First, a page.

Every American citizen has inalienable rights and Constitutional Rights. The Fourth Amendment of the U.S. Constitution protects American citizens from unlawful searches and seizures. However, the police have a duty to protect the public and investigate criminal activity. In some situations, the police may have the authority to search a driver’s car. However, the police must establish clear reasonable cause before conducting a search of a driver’s vehicle.
The police will need a search warrant signed by a judge to search an individual’s home or place of business. However, they only need probable cause to search a suspect’s vehicle. This means the officer must cite specific circumstantial evidence to conduct a lawful search of a suspect’s car.
When Can the Police Legally Search a Vehicle?
Generally, a police officer may only search a vehicle if the officer can see clear signs of illegal activity in and around the vehicle. Consider a few examples.
- A police officer on patrol sees a driver throw something out of the window. The police officer stops and discovers it was a marijuana cigarette. This could constitute probable cause for the officer to stop the driver for driving under the influence and search the vehicle for signs of more illegal drugs or other criminal activity.
- A police officer stops a driver for swerving and erratic driving and notices drug paraphernalia on the passenger seat. This would count as probable cause to search the vehicle and the officer would likely conduct an arrest.
- A police officer may conduct a search of a vehicle if the driver verbally consents to the search. For example, an officer may offhandedly ask “you don’t mind if I look around in your vehicle, do you?” This is generally an attempt to convince the driver to allow a search.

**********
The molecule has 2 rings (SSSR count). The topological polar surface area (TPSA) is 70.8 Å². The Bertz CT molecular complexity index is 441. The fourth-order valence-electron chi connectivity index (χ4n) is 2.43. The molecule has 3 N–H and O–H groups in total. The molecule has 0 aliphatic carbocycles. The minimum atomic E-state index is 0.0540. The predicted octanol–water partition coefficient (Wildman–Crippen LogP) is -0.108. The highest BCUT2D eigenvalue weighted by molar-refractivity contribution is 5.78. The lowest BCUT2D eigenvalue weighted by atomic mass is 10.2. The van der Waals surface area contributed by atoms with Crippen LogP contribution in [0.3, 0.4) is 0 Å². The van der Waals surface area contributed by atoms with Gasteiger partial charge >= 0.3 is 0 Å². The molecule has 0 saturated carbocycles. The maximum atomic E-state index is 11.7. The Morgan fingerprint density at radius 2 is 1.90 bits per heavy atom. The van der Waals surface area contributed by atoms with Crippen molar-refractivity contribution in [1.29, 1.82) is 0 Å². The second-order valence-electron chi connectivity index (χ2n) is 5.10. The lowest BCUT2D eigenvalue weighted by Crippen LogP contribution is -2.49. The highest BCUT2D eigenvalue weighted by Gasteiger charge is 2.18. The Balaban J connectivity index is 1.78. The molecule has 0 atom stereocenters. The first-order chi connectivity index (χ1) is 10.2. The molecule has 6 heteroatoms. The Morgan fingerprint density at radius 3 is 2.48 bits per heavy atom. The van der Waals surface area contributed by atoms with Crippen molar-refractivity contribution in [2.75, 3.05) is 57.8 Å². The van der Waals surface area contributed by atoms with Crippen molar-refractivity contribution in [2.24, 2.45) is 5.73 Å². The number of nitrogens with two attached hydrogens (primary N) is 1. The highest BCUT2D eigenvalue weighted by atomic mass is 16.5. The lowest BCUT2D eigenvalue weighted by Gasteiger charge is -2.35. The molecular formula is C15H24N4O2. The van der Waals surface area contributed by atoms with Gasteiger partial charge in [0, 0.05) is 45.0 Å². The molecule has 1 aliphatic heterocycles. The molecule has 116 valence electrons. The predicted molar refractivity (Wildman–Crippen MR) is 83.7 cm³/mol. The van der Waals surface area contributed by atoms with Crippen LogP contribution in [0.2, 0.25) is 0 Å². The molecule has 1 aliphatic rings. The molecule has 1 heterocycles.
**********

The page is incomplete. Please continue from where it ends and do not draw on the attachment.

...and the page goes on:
The Fourth Amendment allows a driver to refuse to consent to a search, but it does not require the police to inform an individual of his or her right to refuse.
Best Practices for Handling a Police Stop
Unfortunately, many police officers may abuse their authority to attempt to conduct improper or even illegal searches, hoping to catch drivers in illegal acts without establishing probable cause by exploiting loopholes in the legal system. All drivers should expect to be pulled over at some point in the future, and it is wise to know a few best practices for handling interactions with police officers.
- Remain calm and polite: You may become frustrated with the police, especially if you have done nothing wrong, and your emotions could lead to unintentionally jeopardizing your legal position. Getting hostile with a police officer, even one who has clearly failed to establish reasonable cause for stopping you and requesting a search of your vehicle, is a very bad idea.
- Refuse the search: Simply tell the officer politely that you do not consent to the search of your vehicle if the officer requests a search. Tell the officer you understand he or she is just doing his or her job but you do not consent to searches. Remember, this may not prevent the officer from searching you anyway, but it is vital to have a firm record of your refusal.
- Take advantage of your right to remain silent: The police may need to read you your Miranda rights upon arresting you, but they have no obligation to tell you your rights while fishing for probable cause. You have the right to remain silent, and since anything you say can and will be held against you in court, your best option is often to remain silent. You may tell the officer, “I choose to remain silent” as a valid response.
- Ask if you are free to go: If a police officer has conducted a traffic stop without probable cause or a clear moving violation, the police officer must allow you to leave or arrest you for a specific offense. Ask the officer “Am I being detained or am I free to go?” If the officer states you are being detained, inform the officer you are remaining silent and wish to speak with a lawyer. Otherwise, the officer will need to let you go, and you should do so immediately and slowly.
The Fourth Amendment exists to protect Americans against unlawful searches and seizures, but some police officers may attempt to use most Americans’ ignorance of their rights against them and conduct illegal searches. If you have recently experienced an unlawful search or unjust arrest, speak with a criminal defense attorney as soon as possible.